The Screwtape Letters by C.S. Lewis is a spiritual classic in its own right, though it has only been in publication since 1942. The book is written from the point of view of Screwtape, a demon who is giving advice to Wormwood, a “junior tempter” who is learning how to affect a human soul. Essentially, we read how the Devil attempts to sway our thoughts, actions, and intentions away from God so that we will enter Hell instead of Heaven when we die. The body of the text is made up of 31 chapters, or “letters” covering topics like cliques, false faith, sex, and a distortion of time, just to name a few.
The last letter, however, is especially interesting. Spoiler alert: the book ends with the human being in question dying, and ultimately entering into Heaven.
When we hear Screwtape explaining the process, there are certain steps in the experience of seeing Heaven for the first time. First, the human sees the Devil that had tempted him his entire life and then realizes he no longer has an influence over him. Next, the human sees “Them” – those beings who intervened in his life whenever he was tempted to sin. They’re the ones who helped direct him whenever he chose God over evil. Lastly, he meets “Him.” He meets Christ Himself, the God who knows his sin and his struggles even greater than the Devil who tempted him his entire life and has only Mercy to offer to His beloved brother.
Yes, we look forward to meeting Christ after death. But it’s that second stage that I want to focus on here: “Them.” Readers might interpret them as Angels, even our respective Guardian Angels. That’s certainly what I thought of on my first read. But there’s a deeper level that I think we, as Catholics, have to understand when it comes to the holy “Them.” In Heaven, we know that there are Angels, but we also know there are Saints.
The saints are those holy men and women who have gone before us, entered Heaven, and now spend an eternity in the awesome worship of God. But that’s not all they’re doing; now that they’re in Heaven, they recognize it’s truly what each of our souls is made for, and they want as many other souls there as possible. So, they’re also spending all of their time (really, all of time) praying for us who are still on earth. We might not know quite how good Heaven is yet, but they do, and it’s so good that they want every single individual person to understand God’s glory in its fullness.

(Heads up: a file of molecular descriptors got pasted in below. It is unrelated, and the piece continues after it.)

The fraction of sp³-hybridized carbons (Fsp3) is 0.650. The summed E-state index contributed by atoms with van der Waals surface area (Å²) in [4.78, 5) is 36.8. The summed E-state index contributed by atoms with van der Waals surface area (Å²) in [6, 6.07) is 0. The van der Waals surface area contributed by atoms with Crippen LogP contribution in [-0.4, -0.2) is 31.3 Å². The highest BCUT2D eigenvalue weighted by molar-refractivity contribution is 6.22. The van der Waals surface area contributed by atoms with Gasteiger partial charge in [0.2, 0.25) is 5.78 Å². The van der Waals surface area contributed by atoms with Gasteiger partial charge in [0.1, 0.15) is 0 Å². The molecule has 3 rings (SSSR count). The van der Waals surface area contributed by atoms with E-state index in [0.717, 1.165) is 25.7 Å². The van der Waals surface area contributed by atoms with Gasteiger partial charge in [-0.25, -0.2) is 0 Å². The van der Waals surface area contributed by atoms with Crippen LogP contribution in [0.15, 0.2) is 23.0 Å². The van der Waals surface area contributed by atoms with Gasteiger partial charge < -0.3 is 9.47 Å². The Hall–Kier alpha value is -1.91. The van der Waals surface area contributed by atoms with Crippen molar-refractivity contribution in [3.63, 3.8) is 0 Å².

Lewis writes of recognizing the angels and saints as friends in times of need; the human realizes that “he had always known them and realizes what part each one of them had played at many an hour in his life when he had supposed himself alone, so that now he could say to them, one by one, not ‘Who are you?’ but ‘So it was you all the time.’”
Think of those moments when you were on the brink of sin and resisted the temptation. Those times that you felt like you were about to break, and yet stood solid. The times that nothing seemed like it was going to work out, and yet everything did. What is it that sustained you? What is it that caused you not to give up in the struggle? What drove you beyond the threshold of “I can’t do it” into the realm of “I did it” – into success?
As much as we are tempted to say it was our own strength or grit, we have to realize that we are sustained by grace, and the saints are constantly praying for grace to intercede for us. It is that grace that leads us to make morally good choices when we’re tempted to do otherwise, to serve others as Christ served the poorest of the poor, and to ultimately reach Heaven. So, take time to thank the saints, whether it be the well-known ones we often pray with or even your own loved ones that have passed away who are looking forward to seeing you again in Paradise.
And then dare to even go one step further than that. The saints are in Heaven praying for us, so clearly, praying for others is saintly behavior. Therefore, shouldn’t we be building each other up in faith, hope, and love in our thoughts, actions, and prayers? If we truly believe that our mission in life is to become saints, then we ought to act like saints. And to act like a saint is to love sacrificially – to put another before oneself.
We all have our lives to live here on earth before we can hope for Heaven, and living our lives here properly is what will actually get us there. As you move forward into the next week, your next year, and beyond, strive to be a saint on earth. Pray unceasingly for others; speak to Truth, Beauty, and Goodness in all situations; love God with all your heart, all your mind, and all your soul. Be the person that another tempted soul might recognize, as Lewis put it, as having been there all the time in prayerful communion with him.
Author: Sean Grealy – I currently serve as Campus Minister at the Newman Catholic Center for Montclair State University in NJ. I’m 24 years old and enjoy NFL football, bourbon, sarcasm, and reading theological and philosophical texts (currently working through Dietrich von Hildebrand’s The Art of Living).